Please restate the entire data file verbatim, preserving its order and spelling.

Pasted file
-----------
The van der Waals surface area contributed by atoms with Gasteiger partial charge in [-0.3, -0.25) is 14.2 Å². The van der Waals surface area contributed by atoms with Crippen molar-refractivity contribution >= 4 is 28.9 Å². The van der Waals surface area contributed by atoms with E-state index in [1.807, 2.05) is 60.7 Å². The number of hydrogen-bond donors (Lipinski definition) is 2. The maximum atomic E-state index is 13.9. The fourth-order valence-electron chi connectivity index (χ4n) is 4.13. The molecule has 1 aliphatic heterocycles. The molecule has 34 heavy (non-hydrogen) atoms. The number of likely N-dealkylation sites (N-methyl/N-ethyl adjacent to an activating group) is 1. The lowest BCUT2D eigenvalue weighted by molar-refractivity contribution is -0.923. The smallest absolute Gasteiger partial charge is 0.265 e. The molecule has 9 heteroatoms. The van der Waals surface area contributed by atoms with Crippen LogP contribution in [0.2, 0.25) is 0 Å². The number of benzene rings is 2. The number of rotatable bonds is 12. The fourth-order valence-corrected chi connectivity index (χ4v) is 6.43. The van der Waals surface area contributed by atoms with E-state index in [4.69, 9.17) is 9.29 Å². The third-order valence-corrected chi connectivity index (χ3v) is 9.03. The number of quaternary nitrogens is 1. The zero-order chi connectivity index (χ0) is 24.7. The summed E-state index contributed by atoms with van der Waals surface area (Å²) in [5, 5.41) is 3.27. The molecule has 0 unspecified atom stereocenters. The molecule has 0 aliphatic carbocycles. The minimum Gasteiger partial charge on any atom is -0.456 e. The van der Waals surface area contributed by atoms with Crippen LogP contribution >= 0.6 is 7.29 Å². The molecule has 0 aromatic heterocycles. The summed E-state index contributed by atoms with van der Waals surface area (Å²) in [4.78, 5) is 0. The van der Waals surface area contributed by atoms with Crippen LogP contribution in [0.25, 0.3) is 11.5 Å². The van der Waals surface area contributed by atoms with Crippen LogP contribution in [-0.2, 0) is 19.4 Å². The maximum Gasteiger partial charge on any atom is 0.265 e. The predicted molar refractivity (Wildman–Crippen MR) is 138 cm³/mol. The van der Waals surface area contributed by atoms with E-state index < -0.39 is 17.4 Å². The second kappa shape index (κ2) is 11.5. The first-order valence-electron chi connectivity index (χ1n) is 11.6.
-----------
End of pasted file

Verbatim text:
The van der Waals surface area contributed by atoms with Gasteiger partial charge in [-0.3, -0.25) is 14.2 Å². The van der Waals surface area contributed by atoms with Crippen molar-refractivity contribution >= 4 is 28.9 Å². The van der Waals surface area contributed by atoms with E-state index in [1.807, 2.05) is 60.7 Å². The number of hydrogen-bond donors (Lipinski definition) is 2. The maximum atomic E-state index is 13.9. The fourth-order valence-electron chi connectivity index (χ4n) is 4.13. The molecule has 1 aliphatic heterocycles. The molecule has 34 heavy (non-hydrogen) atoms. The number of likely N-dealkylation sites (N-methyl/N-ethyl adjacent to an activating group) is 1. The lowest BCUT2D eigenvalue weighted by molar-refractivity contribution is -0.923. The smallest absolute Gasteiger partial charge is 0.265 e. The molecule has 9 heteroatoms. The van der Waals surface area contributed by atoms with Crippen LogP contribution in [0.2, 0.25) is 0 Å². The number of benzene rings is 2. The number of rotatable bonds is 12. The fourth-order valence-corrected chi connectivity index (χ4v) is 6.43. The van der Waals surface area contributed by atoms with E-state index in [4.69, 9.17) is 9.29 Å². The third-order valence-corrected chi connectivity index (χ3v) is 9.03. The number of quaternary nitrogens is 1. The zero-order chi connectivity index (χ0) is 24.7. The summed E-state index contributed by atoms with van der Waals surface area (Å²) in [5, 5.41) is 3.27. The molecule has 0 unspecified atom stereocenters. The molecule has 0 aliphatic carbocycles. The minimum Gasteiger partial charge on any atom is -0.456 e. The van der Waals surface area contributed by atoms with Crippen LogP contribution >= 0.6 is 7.29 Å². The molecule has 0 aromatic heterocycles. The summed E-state index contributed by atoms with van der Waals surface area (Å²) in [4.78, 5) is 0. The van der Waals surface area contributed by atoms with Crippen LogP contribution in [0.25, 0.3) is 11.5 Å². The van der Waals surface area contributed by atoms with Crippen LogP contribution in [-0.2, 0) is 19.4 Å². The maximum Gasteiger partial charge on any atom is 0.265 e. The predicted molar refractivity (Wildman–Crippen MR) is 138 cm³/mol. The van der Waals surface area contributed by atoms with E-state index < -0.39 is 17.4 Å². The second kappa shape index (κ2) is 11.5. The first-order valence-electron chi connectivity index (χ1n) is 11.6.